I seem to remember going down the zsh road before and being like meh, I know there are all the extras that Gilles and Stephane tout wrt wildcards and I appreciate that but unlearning Bash at this point is more work, IMO
 
9:46 PM
@slm yeah, I get that. tbh, I mostly like it for the community frameworks (e.g. oh-my-zsh). I've never really bothered to customize my shell manually...
 
slm
If it's a machine that you control you can use zsh, but I deal with a daily barage of other OSes and distros etc. and they all typically go with Bash as the default in /etc/passwd, so my hands a little forced in that regard.
 
the other thing I like is that when you tab-complete it doesn't leave turds on your console and then give you a second prompt
 
slm
@strugee - yeah I used to customize my env. but then I'd go through an update and it would all be lost so going w/ the defaults is just easier. Even using aliases I find vane attempts b/c I'll be on some other machine that won't have them and then I"m like WTF was that command?
but I realize I'm making excuses for a subpar shell in comparison, but I deal w/ Windows too and it's a subpar OS
2
 
I never really work with systems that aren't my own but yeah, I can see how that would be a problem. I've never seen any distro with zsh as the default, and there's probably a reason for that
@slm that's why I version-control my dotfiles. I work with about 4-6 installs on different occasions, never have any problems. I keep everything in ~/config and then symlink everything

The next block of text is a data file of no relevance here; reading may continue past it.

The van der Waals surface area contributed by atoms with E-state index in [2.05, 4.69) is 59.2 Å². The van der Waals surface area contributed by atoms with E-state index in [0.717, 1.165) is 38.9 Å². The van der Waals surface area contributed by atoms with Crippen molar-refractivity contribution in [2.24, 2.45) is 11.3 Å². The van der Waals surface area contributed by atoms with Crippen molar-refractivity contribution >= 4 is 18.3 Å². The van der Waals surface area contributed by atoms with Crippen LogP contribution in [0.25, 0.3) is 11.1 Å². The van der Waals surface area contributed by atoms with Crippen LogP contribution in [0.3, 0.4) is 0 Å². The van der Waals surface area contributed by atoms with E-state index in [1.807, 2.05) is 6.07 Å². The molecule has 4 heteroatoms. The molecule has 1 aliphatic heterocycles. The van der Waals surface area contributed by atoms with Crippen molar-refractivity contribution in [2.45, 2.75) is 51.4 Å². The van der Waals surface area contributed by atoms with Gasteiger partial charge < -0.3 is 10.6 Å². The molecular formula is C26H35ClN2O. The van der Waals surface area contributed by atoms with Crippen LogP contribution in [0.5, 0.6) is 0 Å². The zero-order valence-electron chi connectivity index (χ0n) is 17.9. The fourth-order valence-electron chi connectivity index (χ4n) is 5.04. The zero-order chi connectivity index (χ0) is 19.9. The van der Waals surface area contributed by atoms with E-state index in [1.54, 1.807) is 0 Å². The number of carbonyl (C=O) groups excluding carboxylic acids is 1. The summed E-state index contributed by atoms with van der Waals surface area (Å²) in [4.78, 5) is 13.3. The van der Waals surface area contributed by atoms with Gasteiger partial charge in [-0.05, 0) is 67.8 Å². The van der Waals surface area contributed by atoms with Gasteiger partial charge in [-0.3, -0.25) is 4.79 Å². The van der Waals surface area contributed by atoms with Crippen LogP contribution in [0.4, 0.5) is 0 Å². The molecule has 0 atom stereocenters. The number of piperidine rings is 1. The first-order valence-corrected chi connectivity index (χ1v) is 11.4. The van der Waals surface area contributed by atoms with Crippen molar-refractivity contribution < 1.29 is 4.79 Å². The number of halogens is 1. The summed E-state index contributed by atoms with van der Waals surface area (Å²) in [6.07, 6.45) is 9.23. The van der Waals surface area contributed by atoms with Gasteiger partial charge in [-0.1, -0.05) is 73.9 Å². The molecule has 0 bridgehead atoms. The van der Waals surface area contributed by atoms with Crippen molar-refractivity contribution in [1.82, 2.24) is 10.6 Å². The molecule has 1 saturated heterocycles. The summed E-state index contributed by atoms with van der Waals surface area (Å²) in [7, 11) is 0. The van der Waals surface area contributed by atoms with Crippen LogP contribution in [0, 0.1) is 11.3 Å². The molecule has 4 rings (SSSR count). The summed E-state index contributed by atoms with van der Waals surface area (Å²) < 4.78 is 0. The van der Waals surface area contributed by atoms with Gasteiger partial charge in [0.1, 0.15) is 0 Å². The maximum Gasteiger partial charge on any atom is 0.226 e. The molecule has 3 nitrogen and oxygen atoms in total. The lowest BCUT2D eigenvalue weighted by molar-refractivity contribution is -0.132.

slm
That's really the major reason to me, and why we get so many Q's here too, think of the more elegant solutions that Steph. or Gilles put out wrt to the wildcard expansions and we have to bend through hoops with sed/awk/etc. when the shell could simply do it
 
9:49 PM
wrt Windows: same. I use Cygwin.
 
slm
@strugee - might be worth a Q&A for you to write that up
 
@slm write what up?
 
slm
I just scp and use Sparkleshare to maintain my files that I rsync from there
your setup, how you do it
 
ah
 
slm
i'd be interested
I use etckeeper for systems but neglect my homedirs
 
9:50 PM
something like "how do I sync dotfiles with version control?"
 
slm
yeah w/ a slant to homedir files
answer it with your setup
 
I think we already have this question
I still have my dotfiles under cvs, but I recommend a dcvs to anyone starting now
I'll probably switch in the next decade or so
 
slm
I think it might be here as well, but search for it first anyway, if it's not there then ask, otherwise add your answer to that Q if it does and doesn't have your A
 
@slm yeah I've used etckeeper on two systems - one an Ubuntu Server, and another an Arch box that replaced the Ubuntu Server box. it was OK on Ubuntu but on Arch it killed, since there aren't hooks in pacman
 
slm
Yeah that's the trouble w/ it
 
9:59 PM
@Gilles were you thinking of this:
48
Q: Tips for putting ~ under source control

Dan McClainI want to put my home directory (~) under source control (git, in this case), as I have many setting files (.gitconfig, .gitignore, .emacs, etc.) in there I would like to carry across machines, and having them in git would make it nice for retrieving them. My main machine is my MacBook, and th...

?
@slm: zsh will suggest corrections to commands too e.g. sl (if you don't have the actual sl installed) gets you "correct sl to ls? [nyae]? "